Estimated reading time: 8 minutes, 32 seconds

I’m not a fan of the “L” word- it’s a loaded term. First of all, nearly every time it is used, it is self applied as an individual, wrapped in some sort of apology that was not really asked for- how often do course organizers say, or those you suggest take up the space complain about all “lurkers” out there.

I frankly think we’d be better off not throwing the word around, especially in an open course where there are not given/enforced/required levels of participation. Open participants choose their level of participation, and using the “l” word puts out a message of not meeting an unstated participation level. And on idea of power laws of participation, I bet there are almost zero pure lurkers, there are people who choose a low amount of public participation. And you suggest, not only with “likes”/”favorites” there are other channels of participation people do/can do. It’s common, and i use it, to express someone as a direct/private message. That’s not lurking. Or just reading and pondering the ideas going on, to me that is more than lurking. Given what I have known and experienced about Kevin in other open courses, I cannot even take serious his framing himself a lurker. He un-lurked as soon as a he posted a blog post, and then whammo un-lurked via his comic.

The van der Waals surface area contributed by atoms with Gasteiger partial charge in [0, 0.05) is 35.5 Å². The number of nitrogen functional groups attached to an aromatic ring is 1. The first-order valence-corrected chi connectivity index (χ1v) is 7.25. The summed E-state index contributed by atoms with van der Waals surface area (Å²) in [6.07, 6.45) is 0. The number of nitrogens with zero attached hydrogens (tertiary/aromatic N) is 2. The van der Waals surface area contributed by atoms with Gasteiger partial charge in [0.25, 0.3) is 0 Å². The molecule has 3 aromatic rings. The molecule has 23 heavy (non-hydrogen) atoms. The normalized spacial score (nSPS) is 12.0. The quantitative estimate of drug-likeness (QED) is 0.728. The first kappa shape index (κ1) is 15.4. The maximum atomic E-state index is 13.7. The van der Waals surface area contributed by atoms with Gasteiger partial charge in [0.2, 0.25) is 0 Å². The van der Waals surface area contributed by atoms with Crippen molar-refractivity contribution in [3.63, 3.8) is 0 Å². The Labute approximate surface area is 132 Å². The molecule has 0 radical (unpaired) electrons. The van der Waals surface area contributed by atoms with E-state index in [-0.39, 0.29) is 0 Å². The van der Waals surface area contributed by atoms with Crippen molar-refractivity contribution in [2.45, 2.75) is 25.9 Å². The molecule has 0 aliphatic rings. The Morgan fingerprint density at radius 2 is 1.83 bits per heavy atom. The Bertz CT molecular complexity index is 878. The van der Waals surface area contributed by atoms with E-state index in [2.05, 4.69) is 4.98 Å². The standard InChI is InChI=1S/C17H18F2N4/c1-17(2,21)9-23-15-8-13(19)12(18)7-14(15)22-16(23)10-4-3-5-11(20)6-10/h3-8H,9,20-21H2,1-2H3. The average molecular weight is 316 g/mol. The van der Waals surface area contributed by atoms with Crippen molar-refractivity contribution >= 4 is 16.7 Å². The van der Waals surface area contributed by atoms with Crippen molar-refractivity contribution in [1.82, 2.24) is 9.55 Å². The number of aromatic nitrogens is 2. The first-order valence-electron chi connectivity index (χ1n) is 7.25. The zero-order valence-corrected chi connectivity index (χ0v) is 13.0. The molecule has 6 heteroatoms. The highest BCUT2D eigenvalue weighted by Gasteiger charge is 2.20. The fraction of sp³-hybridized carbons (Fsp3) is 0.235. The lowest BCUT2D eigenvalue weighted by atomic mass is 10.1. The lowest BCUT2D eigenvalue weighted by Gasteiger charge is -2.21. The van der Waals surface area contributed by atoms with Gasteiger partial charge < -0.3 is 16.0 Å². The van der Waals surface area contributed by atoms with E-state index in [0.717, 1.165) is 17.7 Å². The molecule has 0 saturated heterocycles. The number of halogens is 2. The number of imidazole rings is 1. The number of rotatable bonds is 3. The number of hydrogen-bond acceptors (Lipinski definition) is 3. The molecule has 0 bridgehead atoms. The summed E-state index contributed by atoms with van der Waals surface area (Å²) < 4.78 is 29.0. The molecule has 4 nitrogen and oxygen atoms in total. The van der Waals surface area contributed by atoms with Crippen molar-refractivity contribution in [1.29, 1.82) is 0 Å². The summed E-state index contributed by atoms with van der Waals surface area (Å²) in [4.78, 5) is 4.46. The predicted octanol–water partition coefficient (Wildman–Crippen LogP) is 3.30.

Yeah, I do not believe total lurkers exist, so let’s just stop putting that label on ourselves.

Yes I know people feel apprehensive about being more active. Yes, they worry about criticism. But to me, open courses offer the perfect place to make small steps to take on challenging your normal modes. If you always do what is comfortable, or your preferred mode of being, if you do not take on some amount of tiny risk, chance, it leaves little room for growth. I always want to see my students try things they think they cannot do, in a way where the failing trying does not hurt. It’s the phrase I reach for always from UMW Prof Jeff McClurken who said “I want my students to be uncomfortable, but not paralyzed”– the learning happens most significantly when students break through that barrier of discomfort.

Yes the ecosystem is better with more participation by more people- but every little thing is a positive, and the “L” word flips that over with an un-necessary self applied expectation that there is judgement of what you are not doing. Let’s just stop using it.